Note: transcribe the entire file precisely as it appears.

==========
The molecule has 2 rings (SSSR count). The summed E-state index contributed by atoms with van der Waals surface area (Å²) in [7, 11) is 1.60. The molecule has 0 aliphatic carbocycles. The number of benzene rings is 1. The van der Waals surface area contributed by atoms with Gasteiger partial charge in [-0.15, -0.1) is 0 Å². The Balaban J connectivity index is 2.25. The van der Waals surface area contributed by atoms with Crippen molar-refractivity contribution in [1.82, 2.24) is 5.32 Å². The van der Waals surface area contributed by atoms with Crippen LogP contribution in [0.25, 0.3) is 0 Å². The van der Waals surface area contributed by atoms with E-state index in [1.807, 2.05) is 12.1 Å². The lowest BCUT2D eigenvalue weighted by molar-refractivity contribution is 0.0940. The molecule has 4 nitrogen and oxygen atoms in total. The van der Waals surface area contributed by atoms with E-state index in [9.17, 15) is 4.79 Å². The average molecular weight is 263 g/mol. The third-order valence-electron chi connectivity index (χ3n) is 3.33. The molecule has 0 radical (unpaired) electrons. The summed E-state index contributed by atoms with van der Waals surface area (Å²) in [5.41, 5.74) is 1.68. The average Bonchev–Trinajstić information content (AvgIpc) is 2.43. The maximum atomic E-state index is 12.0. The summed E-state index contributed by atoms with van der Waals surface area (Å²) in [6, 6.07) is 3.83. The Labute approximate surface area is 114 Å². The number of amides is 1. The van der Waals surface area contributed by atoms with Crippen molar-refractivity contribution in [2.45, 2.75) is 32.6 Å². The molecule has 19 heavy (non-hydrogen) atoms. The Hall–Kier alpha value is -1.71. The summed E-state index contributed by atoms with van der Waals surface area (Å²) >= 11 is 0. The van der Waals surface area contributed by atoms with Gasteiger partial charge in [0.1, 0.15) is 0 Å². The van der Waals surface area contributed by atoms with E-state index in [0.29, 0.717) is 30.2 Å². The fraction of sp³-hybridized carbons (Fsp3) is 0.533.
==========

The molecule has 2 rings (SSSR count). The summed E-state index contributed by atoms with van der Waals surface area (Å²) in [7, 11) is 1.60. The molecule has 0 aliphatic carbocycles. The number of benzene rings is 1. The van der Waals surface area contributed by atoms with Gasteiger partial charge in [-0.15, -0.1) is 0 Å². The Balaban J connectivity index is 2.25. The van der Waals surface area contributed by atoms with Crippen molar-refractivity contribution in [1.82, 2.24) is 5.32 Å². The van der Waals surface area contributed by atoms with Crippen LogP contribution in [0.25, 0.3) is 0 Å². The van der Waals surface area contributed by atoms with E-state index in [1.807, 2.05) is 12.1 Å². The lowest BCUT2D eigenvalue weighted by molar-refractivity contribution is 0.0940. The molecule has 4 nitrogen and oxygen atoms in total. The van der Waals surface area contributed by atoms with E-state index in [9.17, 15) is 4.79 Å². The average molecular weight is 263 g/mol. The third-order valence-electron chi connectivity index (χ3n) is 3.33. The molecule has 0 radical (unpaired) electrons. The summed E-state index contributed by atoms with van der Waals surface area (Å²) in [5.41, 5.74) is 1.68. The average Bonchev–Trinajstić information content (AvgIpc) is 2.43. The maximum atomic E-state index is 12.0. The summed E-state index contributed by atoms with van der Waals surface area (Å²) in [6, 6.07) is 3.83. The Labute approximate surface area is 114 Å². The number of amides is 1. The van der Waals surface area contributed by atoms with Crippen molar-refractivity contribution in [2.45, 2.75) is 32.6 Å². The molecule has 19 heavy (non-hydrogen) atoms. The Hall–Kier alpha value is -1.71. The summed E-state index contributed by atoms with van der Waals surface area (Å²) >= 11 is 0. The van der Waals surface area contributed by atoms with Gasteiger partial charge in [0.1, 0.15) is 0 Å². The van der Waals surface area contributed by atoms with E-state index in [0.29, 0.717) is 30.2 Å². The fraction of sp³-hybridized carbons (Fsp3) is 0.533.